Form (swimming technique), force (anaerobic ‘power’), flow (aerobic ‘capacity’) independent of one another are just skills and drills. When they are intertwined together, the magic that coaches and ‘lifers’ refer to as ‘feel for the water’ emerges out of perceptual chaos.
Like any magic, some want to deconstruct, reconstruct, and analyze it. Others will simply marvel at it. And a select few will pursue it from their own unique perspective.
Incubation of Ideas
Swimming is an incredibly difficult task to pursue. So think about it, focus on drills, youtube clips, intervals, heart rate, stroke count - any metric or tangibly credible thought on swimming.
Incubation is one of the four proposed stages of creativity, which are preparation, incubation, illumination, and verification. Incubation is defined as a process of unconscious recombination of thought elements that were stimulated through conscious work at one point in time, resulting in novel ideas at some later point in time. Incubation is related to intuition and insight in that it is the unconscious part of a process whereby an intuition may become validated as an insight. Incubation substantially increases the odds of solving a problem, and benefits from long incubation periods with low cognitive workloads.
And then, when the moment requires it, let that awareness fade into the recesses of your brain and swim because hitting a 104 mph fastball is an incredibly difficult task as well.
A simple question or action can shake foundational beliefs. And its the responsibility of those that have more experience and/or acquired knowledge to share without judgement or expectation while protecting confidence. A hedge fund of experential workouts.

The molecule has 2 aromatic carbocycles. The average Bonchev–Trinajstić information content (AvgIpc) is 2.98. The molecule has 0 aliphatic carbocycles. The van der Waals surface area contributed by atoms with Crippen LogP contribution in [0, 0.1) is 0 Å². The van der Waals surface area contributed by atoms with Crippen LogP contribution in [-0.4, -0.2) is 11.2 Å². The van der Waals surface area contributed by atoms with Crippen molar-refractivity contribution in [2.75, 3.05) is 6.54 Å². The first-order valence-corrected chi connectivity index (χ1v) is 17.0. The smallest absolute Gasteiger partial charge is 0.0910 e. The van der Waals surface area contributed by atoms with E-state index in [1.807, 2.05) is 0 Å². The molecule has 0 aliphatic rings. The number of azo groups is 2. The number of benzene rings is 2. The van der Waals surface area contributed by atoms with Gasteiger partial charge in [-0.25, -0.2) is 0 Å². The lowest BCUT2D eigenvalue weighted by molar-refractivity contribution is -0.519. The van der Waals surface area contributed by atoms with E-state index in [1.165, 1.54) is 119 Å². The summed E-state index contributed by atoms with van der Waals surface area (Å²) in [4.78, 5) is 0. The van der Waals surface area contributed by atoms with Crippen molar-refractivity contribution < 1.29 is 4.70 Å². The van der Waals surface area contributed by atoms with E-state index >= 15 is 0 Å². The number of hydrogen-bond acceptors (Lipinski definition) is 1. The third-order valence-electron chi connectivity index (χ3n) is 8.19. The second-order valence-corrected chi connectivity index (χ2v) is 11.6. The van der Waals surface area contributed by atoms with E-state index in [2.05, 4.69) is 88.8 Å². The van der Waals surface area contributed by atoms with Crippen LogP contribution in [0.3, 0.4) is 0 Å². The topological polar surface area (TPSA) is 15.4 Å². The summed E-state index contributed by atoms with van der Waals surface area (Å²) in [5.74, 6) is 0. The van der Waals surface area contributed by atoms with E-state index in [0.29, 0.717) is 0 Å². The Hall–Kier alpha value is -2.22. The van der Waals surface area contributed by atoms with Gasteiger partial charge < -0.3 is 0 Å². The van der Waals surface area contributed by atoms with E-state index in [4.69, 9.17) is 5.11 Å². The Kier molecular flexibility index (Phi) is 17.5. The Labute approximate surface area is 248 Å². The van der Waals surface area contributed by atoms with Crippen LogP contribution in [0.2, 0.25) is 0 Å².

And while lately, the words genuine and authentic are bantered around to give credibility where none may be due. Remember authenticity is a reciprocal appreciation of the theory and application. So before I go for a workout Doc Weimar may ask me 'What is 'feel for the water'' because she's simultaneously curious and skeptical, but that doesn't mean she's going to dive in with me or I into the batters box against Aroldis Chapman.
Practical Application Drives Possibilities
Fear is a great motivator and comes in many unique forms - clowns, 3x800's, and Randy Johnson's fastball spring to mind. But facing our fears is what makes the process intrinsically important and the result valuable.
From the Fastball documentary
...many hitters swear that a really good fastball actually rises as it gets near them. Of course, the ball is still going down, because of gravity and air resistance, when delivered by any pitcher throwing overhand. That's just physics. The apparent rise compared with slightly slower pitches “is the difference between where [the hitter's] brain is telling him the ball is going to be and where it actually is when it approaches home plate,” explains Carnegie Mellon University physicist Gregg Franklin in the movie. That's just neuroscience.But Bryce Harper of the Washington Nationals, winner of the 2015 National League Most Valuable Player Award, disrespectfully disagrees. “I think scientists are crazy if they think that,” Harper says in the movie. “I mean, Craig Kimbrel [Boston Red Sox closer]: it looks like his fastball rises every time he throws it. They need to grab a helmet, grab a bat and get in the box because they don't understand what's going on up there.”
Finding, facing, and challenging any workout/routine creates a unique 'feel' for anything we accomplish. And the more rarified the accomplishment, the more responsibility we have to share that experience with another by creating workouts that contextually challenge.